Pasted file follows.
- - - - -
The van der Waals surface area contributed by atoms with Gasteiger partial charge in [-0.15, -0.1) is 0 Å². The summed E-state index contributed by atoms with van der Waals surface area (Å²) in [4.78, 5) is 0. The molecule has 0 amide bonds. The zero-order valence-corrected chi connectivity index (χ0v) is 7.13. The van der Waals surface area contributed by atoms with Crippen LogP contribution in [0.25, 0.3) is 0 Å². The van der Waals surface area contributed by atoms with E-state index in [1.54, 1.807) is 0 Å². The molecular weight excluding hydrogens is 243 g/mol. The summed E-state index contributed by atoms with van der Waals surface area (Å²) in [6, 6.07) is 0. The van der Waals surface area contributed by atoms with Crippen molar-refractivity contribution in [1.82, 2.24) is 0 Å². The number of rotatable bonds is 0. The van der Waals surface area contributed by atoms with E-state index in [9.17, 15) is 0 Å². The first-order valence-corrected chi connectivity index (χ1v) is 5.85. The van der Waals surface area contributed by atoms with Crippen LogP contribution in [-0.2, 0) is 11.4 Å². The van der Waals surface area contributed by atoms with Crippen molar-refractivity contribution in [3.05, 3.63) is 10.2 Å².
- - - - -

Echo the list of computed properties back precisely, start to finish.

The van der Waals surface area contributed by atoms with Gasteiger partial charge in [-0.15, -0.1) is 0 Å². The summed E-state index contributed by atoms with van der Waals surface area (Å²) in [4.78, 5) is 0. The molecule has 0 amide bonds. The zero-order valence-corrected chi connectivity index (χ0v) is 7.13. The van der Waals surface area contributed by atoms with Crippen LogP contribution in [0.25, 0.3) is 0 Å². The van der Waals surface area contributed by atoms with E-state index in [1.54, 1.807) is 0 Å². The molecular weight excluding hydrogens is 243 g/mol. The summed E-state index contributed by atoms with van der Waals surface area (Å²) in [6, 6.07) is 0. The van der Waals surface area contributed by atoms with Crippen molar-refractivity contribution in [1.82, 2.24) is 0 Å². The number of rotatable bonds is 0. The van der Waals surface area contributed by atoms with E-state index in [9.17, 15) is 0 Å². The first-order valence-corrected chi connectivity index (χ1v) is 5.85. The van der Waals surface area contributed by atoms with Crippen LogP contribution in [-0.2, 0) is 11.4 Å². The van der Waals surface area contributed by atoms with Crippen molar-refractivity contribution in [3.05, 3.63) is 10.2 Å².